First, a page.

It must be said that Bristol is very good at putting on shows of all types; music, comedy, balloon festivals, and the Harbor Festival that has grown to be one of the biggest in the country of its type. We thought we ought to go especially as the weather promised not to be too hot. In the event it was sticky and unpleasant, not by tropical standards for example India, Singapore or Sri Lanka but uncomfortable enough for me to seek the shade.
Bristol itself is a young and lively town with many trendy pop-up eating establishments, a paradise for young people in my opinion but the problem I had today was the sheer numbers of folk. When you have to walk along a road in slow motion because of the crush, where you can hardly see what is going on in the water or anywhere else because you cannot get close enough, then it ceases to be fun.
We went along to the gargantuan Za Za Bazaar restaurant which can house 1,000 diners. The noise level was high and I reckon there were about 500 people chomping their way through fairly standard food. Again I found I was unable to sit comfortably and enjoy my food because of the noise level as well as the coming and going. In the process of eating too fast, I suffered from digestion and after I left the restaurant I had to sit down.
Queens Square was devoted to food around the outside and children’s entertainment in the square itself and this is one where we left prematurely because it was physically impossible to walk along in front of the food stalls. I saw one or two other people do the same.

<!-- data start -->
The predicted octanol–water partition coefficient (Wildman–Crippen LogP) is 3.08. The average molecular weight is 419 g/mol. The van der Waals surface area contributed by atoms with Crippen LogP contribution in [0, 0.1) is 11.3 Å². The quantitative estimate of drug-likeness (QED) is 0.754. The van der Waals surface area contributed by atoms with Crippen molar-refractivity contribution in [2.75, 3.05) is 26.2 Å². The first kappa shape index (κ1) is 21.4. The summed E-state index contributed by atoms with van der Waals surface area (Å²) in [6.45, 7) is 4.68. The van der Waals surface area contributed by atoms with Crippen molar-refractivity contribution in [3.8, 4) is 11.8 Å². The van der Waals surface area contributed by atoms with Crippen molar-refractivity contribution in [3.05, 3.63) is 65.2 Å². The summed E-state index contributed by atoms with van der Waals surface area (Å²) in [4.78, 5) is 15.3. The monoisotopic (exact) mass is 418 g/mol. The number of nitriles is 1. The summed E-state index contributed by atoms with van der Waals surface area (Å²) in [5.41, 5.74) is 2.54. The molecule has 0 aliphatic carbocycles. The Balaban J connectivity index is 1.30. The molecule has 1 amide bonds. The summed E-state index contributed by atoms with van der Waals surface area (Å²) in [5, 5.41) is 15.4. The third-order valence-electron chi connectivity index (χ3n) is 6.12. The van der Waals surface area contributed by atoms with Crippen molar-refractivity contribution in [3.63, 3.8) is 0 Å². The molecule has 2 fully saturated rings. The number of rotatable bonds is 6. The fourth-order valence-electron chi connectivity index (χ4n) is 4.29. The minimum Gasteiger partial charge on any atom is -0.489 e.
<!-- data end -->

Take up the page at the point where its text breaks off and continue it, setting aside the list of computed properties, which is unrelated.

If you look at the whole thing, it was based on a huge number of people selling wares or services of various types, some entertainment in the water for example dog rescuing people and there were one or two old sailing ships punting up and down.
Maybe I’m getting old, but somehow I am fed up with crowds. I have to say that I think it was excellent for children, a wonderful day out for them, plenty of things to see and do and that’s absolutely wonderful because the whole thing was free and parents could relax.
I’m not a depressive type and I don’t think I got depressed today but I got downhearted and alienated from people who were wandering along in their hundreds in a rather alienated state looking for something to get excited about but in all honesty not finding it.
After about four hours I decided that I’d had enough and we made our way to the bus station to catch the wonderful double decker half hourly 376 bus service to Glastonbury and Street. Taking the bus in and out is the only way I can tolerate going to Bristol. We park in Farrington Gurney on the route.
Today I turned down the garden job of some dimension. Fellow gardeners or anyone who is trading their services in one way or another might care to take note. I will not do a job unless I can see my way through from beginning to end. This means being happy with the customer, confident that we can do the job with or without help, and attending to any physical problems such as access.
It is very necessary to take instructions only from one person; in this case the couple clearly did not see eye to eye, and did not have the same attitude to the job. I smell a rat when one partner has to apologize for another.
The second problem was that the job involved a lot of clearing and high summer is not the time to do it. There are certain jobs that are better in autumn and winter when the greenery has died down and the job is much easier to do.
The third problem was the access. The job was in a very narrow road surrounded by old cottages and if you want to get in and out especially with a big Volvo you have to go backwards and forwards a few times.
The fourth problem was the weather. I don’t mind working hard but in 25° all 27° with high humidity it is very discomfiting and every 10 min. or so I have to rest.
I wrote to the customer saying that I could not assist them but I would consider the work in the winter and meanwhile they might want to get other quotes. Okay I was turning down money but I was also avoiding a lot of potential problems and there’s nothing worse than being stuck with a job that you’re not enjoying.